Almadén is a small village in La Mancha with some interesting mining spots. In fact, its most appealing site is probably the mine of Almadén, which shut down in 2011. This mine, with more than 2000 years’ antiquity, was so relevant that it’s estimated that a third of the world’s mercury came from here. In the late 18th century, Almadén also witnessed the birth of the first mining school in Spain: Escuela de Minas.
We’ll have many treasures to discover in Pedro Muñoz, such as the historicist clock in the Plaza de España. The church of San Pedro Apóstol should also be noted here, as well as its Renaissance and baroque elements. If we keep walking down its streets, we’ll come across noble houses like Casa de los Fernández Cuéllar, Casa de la Paca or Casa de los Granero.
This village in Campo de Calatrava, with slightly more than 4000 inhabitants, stands out for being at least 800 years old. Its religious legacy is vastly rich, since the Order of Calatrava left a remarkable trace there. Some of the most relevant buildings in Santa Cruz de Mudela are the church of Nuestra Señora de la Asunción and the shrine of Nuestra Señora de las Virtudes. The latter was also declared Conjunto Histórico.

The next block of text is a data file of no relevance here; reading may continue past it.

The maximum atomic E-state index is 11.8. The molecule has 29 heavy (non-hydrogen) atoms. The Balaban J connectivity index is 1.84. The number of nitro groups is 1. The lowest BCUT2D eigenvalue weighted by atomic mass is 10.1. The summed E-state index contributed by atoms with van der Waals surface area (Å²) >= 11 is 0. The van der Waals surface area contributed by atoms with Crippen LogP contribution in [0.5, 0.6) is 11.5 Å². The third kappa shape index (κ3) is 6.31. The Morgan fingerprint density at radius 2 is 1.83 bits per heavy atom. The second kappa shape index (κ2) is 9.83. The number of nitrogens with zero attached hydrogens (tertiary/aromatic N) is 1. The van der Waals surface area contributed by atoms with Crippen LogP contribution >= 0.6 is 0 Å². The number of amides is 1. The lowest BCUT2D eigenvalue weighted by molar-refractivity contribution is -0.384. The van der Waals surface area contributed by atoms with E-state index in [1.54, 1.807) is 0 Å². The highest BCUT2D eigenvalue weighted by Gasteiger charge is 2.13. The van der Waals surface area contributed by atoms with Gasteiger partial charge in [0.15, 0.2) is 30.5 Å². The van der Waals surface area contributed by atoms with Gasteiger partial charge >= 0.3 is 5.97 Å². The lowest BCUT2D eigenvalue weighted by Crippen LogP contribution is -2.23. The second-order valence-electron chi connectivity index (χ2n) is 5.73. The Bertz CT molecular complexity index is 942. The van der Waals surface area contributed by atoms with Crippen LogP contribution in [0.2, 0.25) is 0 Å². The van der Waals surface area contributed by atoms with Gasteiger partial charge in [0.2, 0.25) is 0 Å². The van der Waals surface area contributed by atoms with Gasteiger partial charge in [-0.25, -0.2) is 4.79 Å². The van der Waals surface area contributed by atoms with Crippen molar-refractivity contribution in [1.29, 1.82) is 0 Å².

In the mountain range of Sierra Madrona we’ll find this lovely village with whitewashed houses and streets, spreading down the Valle de Alcudia Natural Park. An element worth mentioning here is Fuencaliente’s hot springs, coming straight out of the ground. There’s a remarkable number of natural sources here to visit, like the source of Compadre or Pilar de los Burros.
Last on the list, we have Argamasilla de Alba. Just next to the Guadiana river stands the castle of Peñarroya, a unique place one can visit for free. We started talking about Quixote and Cervantes, and our trip will come full circle in this village, where Cervantes was allegedly held captive in Casa del Medrano. Therefore, it’s in this prison that the author began to write one of the most important narratives in the history of literature, regarded as the first modern novel, which still remains relevant nowadays and makes us fall in love with it every time.